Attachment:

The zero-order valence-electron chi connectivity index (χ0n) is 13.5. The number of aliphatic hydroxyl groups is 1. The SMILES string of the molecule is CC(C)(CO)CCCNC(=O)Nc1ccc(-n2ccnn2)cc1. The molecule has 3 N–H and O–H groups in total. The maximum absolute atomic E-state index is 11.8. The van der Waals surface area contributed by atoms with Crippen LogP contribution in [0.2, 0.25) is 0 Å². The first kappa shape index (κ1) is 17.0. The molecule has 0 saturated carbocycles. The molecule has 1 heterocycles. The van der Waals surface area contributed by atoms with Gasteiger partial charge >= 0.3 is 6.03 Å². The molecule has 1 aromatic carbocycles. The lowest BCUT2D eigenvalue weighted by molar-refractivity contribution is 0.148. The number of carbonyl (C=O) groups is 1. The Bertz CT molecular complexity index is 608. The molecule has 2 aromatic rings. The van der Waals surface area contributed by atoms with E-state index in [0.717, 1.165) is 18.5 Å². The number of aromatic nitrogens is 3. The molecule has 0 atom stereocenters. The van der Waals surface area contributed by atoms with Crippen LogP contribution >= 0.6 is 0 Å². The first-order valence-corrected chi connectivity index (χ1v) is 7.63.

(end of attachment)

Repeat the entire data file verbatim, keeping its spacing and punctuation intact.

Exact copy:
The zero-order valence-electron chi connectivity index (χ0n) is 13.5. The number of aliphatic hydroxyl groups is 1. The SMILES string of the molecule is CC(C)(CO)CCCNC(=O)Nc1ccc(-n2ccnn2)cc1. The molecule has 3 N–H and O–H groups in total. The maximum absolute atomic E-state index is 11.8. The van der Waals surface area contributed by atoms with Crippen LogP contribution in [0.2, 0.25) is 0 Å². The first kappa shape index (κ1) is 17.0. The molecule has 0 saturated carbocycles. The molecule has 1 heterocycles. The van der Waals surface area contributed by atoms with Gasteiger partial charge >= 0.3 is 6.03 Å². The molecule has 1 aromatic carbocycles. The lowest BCUT2D eigenvalue weighted by molar-refractivity contribution is 0.148. The number of carbonyl (C=O) groups is 1. The Bertz CT molecular complexity index is 608. The molecule has 2 aromatic rings. The van der Waals surface area contributed by atoms with E-state index in [0.717, 1.165) is 18.5 Å². The number of aromatic nitrogens is 3. The molecule has 0 atom stereocenters. The van der Waals surface area contributed by atoms with Crippen LogP contribution >= 0.6 is 0 Å². The first-order valence-corrected chi connectivity index (χ1v) is 7.63.